Burn Death’s biscuit.

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lapdwicks

Senior Member
Sinhala
Dear all,

I am reading a summary of "Death, be not proud (Holy Sonnet 10) by John Donne".

There, I came across with "then, he really tries to burn Death’s biscuit by comparing him to "rest and sleep" and I can't get the idiomatic meaning of "to burn Death’s biscuit".

Right off the bat, the speaker starts talking smack to Death, whom he treats as a person. He tells Death not to be so proud, because he’s really not as scary or powerful as most people think. The speaker starts talking in contradictions, saying that people don’t really die when they meet Death – and neither will the speaker. Then, he really tries to burn Death’s biscuit by comparing him to "rest and sleep," two things that aren’t scary at all. Next, to paraphrase Billy Joel, the speaker claims that "only the good die young," because the best people know that death brings pleasure, not pain.
(http://www.shmoop.com/death-be-not-proud-holy-sonnet-10/summary.html).​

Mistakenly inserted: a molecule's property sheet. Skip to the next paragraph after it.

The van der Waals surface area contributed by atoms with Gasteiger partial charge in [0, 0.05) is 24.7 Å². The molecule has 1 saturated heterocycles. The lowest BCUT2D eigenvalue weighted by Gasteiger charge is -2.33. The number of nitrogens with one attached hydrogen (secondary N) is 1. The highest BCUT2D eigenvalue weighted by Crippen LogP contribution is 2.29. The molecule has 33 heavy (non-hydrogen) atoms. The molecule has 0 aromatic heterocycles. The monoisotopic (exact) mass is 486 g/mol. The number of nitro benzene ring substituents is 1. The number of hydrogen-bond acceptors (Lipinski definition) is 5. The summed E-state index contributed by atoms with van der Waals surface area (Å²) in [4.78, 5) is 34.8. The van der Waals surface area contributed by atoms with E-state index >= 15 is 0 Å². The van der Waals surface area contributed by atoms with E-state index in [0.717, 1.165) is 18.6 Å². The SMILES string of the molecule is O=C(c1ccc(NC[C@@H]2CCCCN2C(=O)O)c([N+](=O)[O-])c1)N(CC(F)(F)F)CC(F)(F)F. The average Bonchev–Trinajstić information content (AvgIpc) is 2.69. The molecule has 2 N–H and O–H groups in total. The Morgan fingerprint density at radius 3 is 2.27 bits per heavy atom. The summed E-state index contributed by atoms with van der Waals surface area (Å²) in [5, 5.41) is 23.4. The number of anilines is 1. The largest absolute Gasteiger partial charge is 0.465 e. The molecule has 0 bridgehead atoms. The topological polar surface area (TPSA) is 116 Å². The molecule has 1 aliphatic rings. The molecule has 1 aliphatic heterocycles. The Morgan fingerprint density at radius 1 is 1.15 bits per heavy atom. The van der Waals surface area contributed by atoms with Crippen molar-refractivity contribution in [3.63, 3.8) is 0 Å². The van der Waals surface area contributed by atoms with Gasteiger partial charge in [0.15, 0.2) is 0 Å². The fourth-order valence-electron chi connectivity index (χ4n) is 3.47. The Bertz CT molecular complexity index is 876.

What does it really mean?

Thanks in advance.
 
  • Rhye

    Senior Member
    English - American
    I'm guessing the author uses it as one of the infinite possible variations of the idiom "to rain on one's parade".
     

    suzi br

    Senior Member
    English / England
    Wow, you have found a very informal summary there. I suspect many readers would find that style as hard to follow as the poem!
     

    joanvillafane

    Senior Member
    U.S. English
    I agree with suzi br about the source (shmoop). I've used it myself on occasion and have found it helpful and quite funny. It deliberately tries to use youthful language and lots of slang, presumably to "translate" the classics for students and those who have to suffer through boring literature classes. Sometimes these idiomatic expressions help and sometimes they just get in the way.
     

    lapdwicks

    Senior Member
    Sinhala
    Wow, you have found a very informal summary there. I suspect many readers would find that style as hard to follow as the poem!
    I found the same expression used in a blog:
    Ignorant people really burn my biscuits!
    http://homesteadcs.blogspot.gr/2012/04/just-burns-my-biscuits.html

    I don't think it's used in BE (not since the time of King Alfred anyway;))
    I agree with suzi br about the source (shmoop). I've used it myself on occasion and have found it helpful and quite funny. It deliberately tries to use youthful language and lots of slang, presumably to "translate" the classics for students and those who have to suffer through boring literature classes. Sometimes these idiomatic expressions help and sometimes they just get in the way.
    Thanks for your concern.
     
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